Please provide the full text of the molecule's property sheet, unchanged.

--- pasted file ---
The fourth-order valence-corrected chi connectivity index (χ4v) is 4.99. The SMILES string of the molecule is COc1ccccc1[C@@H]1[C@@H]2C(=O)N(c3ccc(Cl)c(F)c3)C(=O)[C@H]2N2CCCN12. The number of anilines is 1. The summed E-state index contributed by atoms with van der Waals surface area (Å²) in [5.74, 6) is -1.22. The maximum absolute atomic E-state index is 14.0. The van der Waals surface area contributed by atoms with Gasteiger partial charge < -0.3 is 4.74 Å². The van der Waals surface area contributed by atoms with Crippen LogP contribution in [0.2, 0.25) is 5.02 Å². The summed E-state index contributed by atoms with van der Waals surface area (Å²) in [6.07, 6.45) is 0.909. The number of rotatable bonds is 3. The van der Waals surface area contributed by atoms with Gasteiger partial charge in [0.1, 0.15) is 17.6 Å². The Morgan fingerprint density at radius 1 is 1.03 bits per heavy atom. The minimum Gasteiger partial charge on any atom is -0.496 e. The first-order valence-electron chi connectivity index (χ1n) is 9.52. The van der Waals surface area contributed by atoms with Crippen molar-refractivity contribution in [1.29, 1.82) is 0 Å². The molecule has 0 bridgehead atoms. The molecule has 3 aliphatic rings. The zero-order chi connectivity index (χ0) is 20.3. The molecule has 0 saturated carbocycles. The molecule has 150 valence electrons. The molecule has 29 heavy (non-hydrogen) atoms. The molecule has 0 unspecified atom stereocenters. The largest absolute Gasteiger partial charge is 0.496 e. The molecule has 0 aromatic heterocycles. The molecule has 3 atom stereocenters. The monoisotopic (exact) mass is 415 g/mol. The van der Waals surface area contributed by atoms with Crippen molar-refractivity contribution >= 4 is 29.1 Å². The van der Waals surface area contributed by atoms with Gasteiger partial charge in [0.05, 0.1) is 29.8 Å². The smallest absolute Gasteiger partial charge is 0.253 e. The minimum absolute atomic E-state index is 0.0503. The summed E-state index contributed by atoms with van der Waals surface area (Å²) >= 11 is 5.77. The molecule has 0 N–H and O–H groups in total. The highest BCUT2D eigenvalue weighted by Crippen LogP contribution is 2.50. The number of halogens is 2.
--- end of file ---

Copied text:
The fourth-order valence-corrected chi connectivity index (χ4v) is 4.99. The SMILES string of the molecule is COc1ccccc1[C@@H]1[C@@H]2C(=O)N(c3ccc(Cl)c(F)c3)C(=O)[C@H]2N2CCCN12. The number of anilines is 1. The summed E-state index contributed by atoms with van der Waals surface area (Å²) in [5.74, 6) is -1.22. The maximum absolute atomic E-state index is 14.0. The van der Waals surface area contributed by atoms with Gasteiger partial charge < -0.3 is 4.74 Å². The van der Waals surface area contributed by atoms with Crippen LogP contribution in [0.2, 0.25) is 5.02 Å². The summed E-state index contributed by atoms with van der Waals surface area (Å²) in [6.07, 6.45) is 0.909. The number of rotatable bonds is 3. The van der Waals surface area contributed by atoms with Gasteiger partial charge in [0.1, 0.15) is 17.6 Å². The Morgan fingerprint density at radius 1 is 1.03 bits per heavy atom. The minimum Gasteiger partial charge on any atom is -0.496 e. The first-order valence-electron chi connectivity index (χ1n) is 9.52. The van der Waals surface area contributed by atoms with Crippen molar-refractivity contribution in [1.29, 1.82) is 0 Å². The molecule has 0 bridgehead atoms. The molecule has 3 aliphatic rings. The zero-order chi connectivity index (χ0) is 20.3. The molecule has 0 saturated carbocycles. The molecule has 150 valence electrons. The molecule has 29 heavy (non-hydrogen) atoms. The molecule has 0 unspecified atom stereocenters. The largest absolute Gasteiger partial charge is 0.496 e. The molecule has 0 aromatic heterocycles. The molecule has 3 atom stereocenters. The monoisotopic (exact) mass is 415 g/mol. The van der Waals surface area contributed by atoms with Crippen molar-refractivity contribution >= 4 is 29.1 Å². The van der Waals surface area contributed by atoms with Gasteiger partial charge in [0.05, 0.1) is 29.8 Å². The smallest absolute Gasteiger partial charge is 0.253 e. The minimum absolute atomic E-state index is 0.0503. The summed E-state index contributed by atoms with van der Waals surface area (Å²) >= 11 is 5.77. The molecule has 0 N–H and O–H groups in total. The highest BCUT2D eigenvalue weighted by Crippen LogP contribution is 2.50. The number of halogens is 2.